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Exit Strategy

An exit strategy is a plan of getting rid of an investment in a business venture or financial assets. There are business and trading exit strategies. A trading exit strategy is for such investors as venture capitalists who plan for a cash-out of their investment. A business exit strategy is for those who have a part of the company and want to sell this part. We will focus on business exit strategies.

Business exit strategy
Possible reasons to apply exit strategy
Benefits of planning an exit strategy
Types of business exit strategies
What can influence the choice of a business exit strategy?

Business exit strategy

For a business owner, an exit strategy is a plan to sell their ownership in the company, either to investors or to another company. An exit strategy opens a way for an owner to reduce or liquidate his stake in a business. If the business is successful at this moment, an owner can make a substantial profit. And if the business is not doing well, it helps the owner to limit or minimise losses. It is better to develop an exit strategy in the initial business plan — before actually starting the business: you need not only to develop a business worth, say, millions but also to make sure you know how to get the money back out.

Possible reasons to apply exit strategy

There are several reasons for a business owner to decide to initiate an exit strategy, here are some of the most common ones:

  1. To close an unprofitable business and limit losses.
  2. When a business venture has met its profit objective — when a start-up company plans to make an initial public offering (IPO).
  3. Significant changes in market conditions.
  4. Legal reasons, such as a liability lawsuit.
  5. When a business owner wants to retire and wants to cash out.

Benefits of planning an exit strategy

The biggest reason for planning an exit strategy in mind in advance is to be sure you would be able to leave the business profitably if needed. However, there are other benefits to having an exit strategy ready and planned.

  1. Protecting the value of the business you have founded.
  2. Ensuring a smooth transition for the stakeholders of your company.
  3. Ensuring potential income for yourself in case of retirement or disability.
  4. Reducing the risks for your property and family.
  5. Working out a strategic direction of your business development and growth.

And keep your papers neat — accounting and bookkeeping services can do it for you so that your business is ready for any exit actions when you need it.

Types of business exit strategies

Common types of business exit strategies include:

  1. Initial public offering (IPO), which is a process of turning your company from private to public — by offering shares of the business to the public, issuing a new stock of them. The public here is any person or institutional investor who is interested in investing in your company and IPO allows you to raise capital from public investors. IPO is a complex process, involving several criteria and steps of getting ready for it.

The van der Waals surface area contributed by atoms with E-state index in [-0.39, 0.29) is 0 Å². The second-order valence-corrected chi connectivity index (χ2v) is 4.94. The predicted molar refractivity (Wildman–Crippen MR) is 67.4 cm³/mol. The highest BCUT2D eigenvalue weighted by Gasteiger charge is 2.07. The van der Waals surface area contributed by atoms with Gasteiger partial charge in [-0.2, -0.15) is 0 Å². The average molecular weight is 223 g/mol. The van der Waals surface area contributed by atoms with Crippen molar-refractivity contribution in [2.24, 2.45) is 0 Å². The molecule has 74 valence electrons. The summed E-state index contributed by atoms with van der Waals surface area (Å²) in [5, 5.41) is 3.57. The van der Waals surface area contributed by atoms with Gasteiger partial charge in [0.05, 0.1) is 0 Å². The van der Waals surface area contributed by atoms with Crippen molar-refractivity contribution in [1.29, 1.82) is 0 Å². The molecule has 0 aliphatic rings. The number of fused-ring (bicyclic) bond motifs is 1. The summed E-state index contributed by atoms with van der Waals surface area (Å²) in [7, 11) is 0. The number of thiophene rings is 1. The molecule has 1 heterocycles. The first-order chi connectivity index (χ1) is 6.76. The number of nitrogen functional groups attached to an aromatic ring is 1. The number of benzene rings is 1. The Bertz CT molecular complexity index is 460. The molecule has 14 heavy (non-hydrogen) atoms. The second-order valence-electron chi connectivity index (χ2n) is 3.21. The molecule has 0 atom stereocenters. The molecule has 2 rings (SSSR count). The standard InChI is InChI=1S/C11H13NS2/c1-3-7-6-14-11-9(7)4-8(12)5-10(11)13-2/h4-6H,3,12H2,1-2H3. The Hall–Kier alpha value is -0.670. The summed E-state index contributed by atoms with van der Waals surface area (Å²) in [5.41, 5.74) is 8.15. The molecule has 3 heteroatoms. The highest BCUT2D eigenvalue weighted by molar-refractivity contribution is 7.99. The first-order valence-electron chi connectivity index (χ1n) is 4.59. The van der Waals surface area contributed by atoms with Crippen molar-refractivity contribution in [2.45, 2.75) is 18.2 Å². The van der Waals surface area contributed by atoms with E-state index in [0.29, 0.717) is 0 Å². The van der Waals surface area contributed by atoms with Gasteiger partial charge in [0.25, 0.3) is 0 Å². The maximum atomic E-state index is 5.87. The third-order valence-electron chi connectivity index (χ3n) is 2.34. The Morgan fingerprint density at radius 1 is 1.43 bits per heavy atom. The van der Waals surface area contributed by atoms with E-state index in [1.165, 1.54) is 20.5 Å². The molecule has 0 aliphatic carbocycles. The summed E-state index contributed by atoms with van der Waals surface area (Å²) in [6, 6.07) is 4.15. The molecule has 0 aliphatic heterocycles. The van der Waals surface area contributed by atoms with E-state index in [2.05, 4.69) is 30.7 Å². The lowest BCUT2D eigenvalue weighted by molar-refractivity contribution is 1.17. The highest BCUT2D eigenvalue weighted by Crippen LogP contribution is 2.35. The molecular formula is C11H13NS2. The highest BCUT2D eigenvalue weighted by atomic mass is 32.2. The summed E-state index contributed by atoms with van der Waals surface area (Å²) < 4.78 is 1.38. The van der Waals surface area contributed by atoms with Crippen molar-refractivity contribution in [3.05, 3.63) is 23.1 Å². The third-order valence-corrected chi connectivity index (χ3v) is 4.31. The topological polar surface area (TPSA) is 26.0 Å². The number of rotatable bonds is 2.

2. Strategic acquisition means selling your company to a larger competitor. This, on one hand, can help you to raise the price of your company — if, for example, you are a high-tech start-up and competitors will be ready to spend more to buy a potentially profitable company. Or, on the other hand, there can be minuses — as the buyer and new owner of the company will have the right to fire all the staff and even change the image of the brand.
  3. Selling to a “friendly buyer” is opposite to a take-over, or not so friendly an acquisition. In case of a take-over, whether you resist or strongly oppose the purchase, you might not be able to support your business anymore and will have to sell it on the conditions of the buyer. No need to say that they will be able to do with it whatever they want. In case of a “friendly buyer” (who might be your family, for example), the group would most likely be interested in developing and supporting the company, being at the same time committed to its status and value. The selling of the company to its managers (described below) may also be characterised as the sale to the friendly buyer.
  4. Management buyout (MBO) is about going private by selling the company to its management team. The managers buy out the business planning to get more profit in future as they will be not just employees, but owners. While focusing on the development of the company in a close circle of owners, the ex-managers may raise the profit, but it may also come out difficult for them to turn their mindset from that of a manager to that of an entrepreneur. Sometimes, the managers may decide to go public with the company again.
  5. The liquidation will involve... literally the liquidation of your company — any proceeds from the assets are to be used to pay the creditors and the remaining money is supposed to be divided between the shareholders.

What can influence the choice of a business exit strategy?

There are several factors that help to determine what type of an exit plan to choose, among them:

  1. How much control/involvement, if any, you want to retain un business.
  2. Whether you want to keep the things with your company going as they were or let others decide its future, while you just get a price for your ownership shares.
  3. Whether you want the company to be operating at all, or you want to let it go bankrupt.

For example, an acquisition will take off your ownership responsibilities, and also rip you off of any control over the company. While IPOs might bring you prestige and biggest payoff —  this is often seen as the most popular exit strategy. While bankruptcy is seen as the least desirable.

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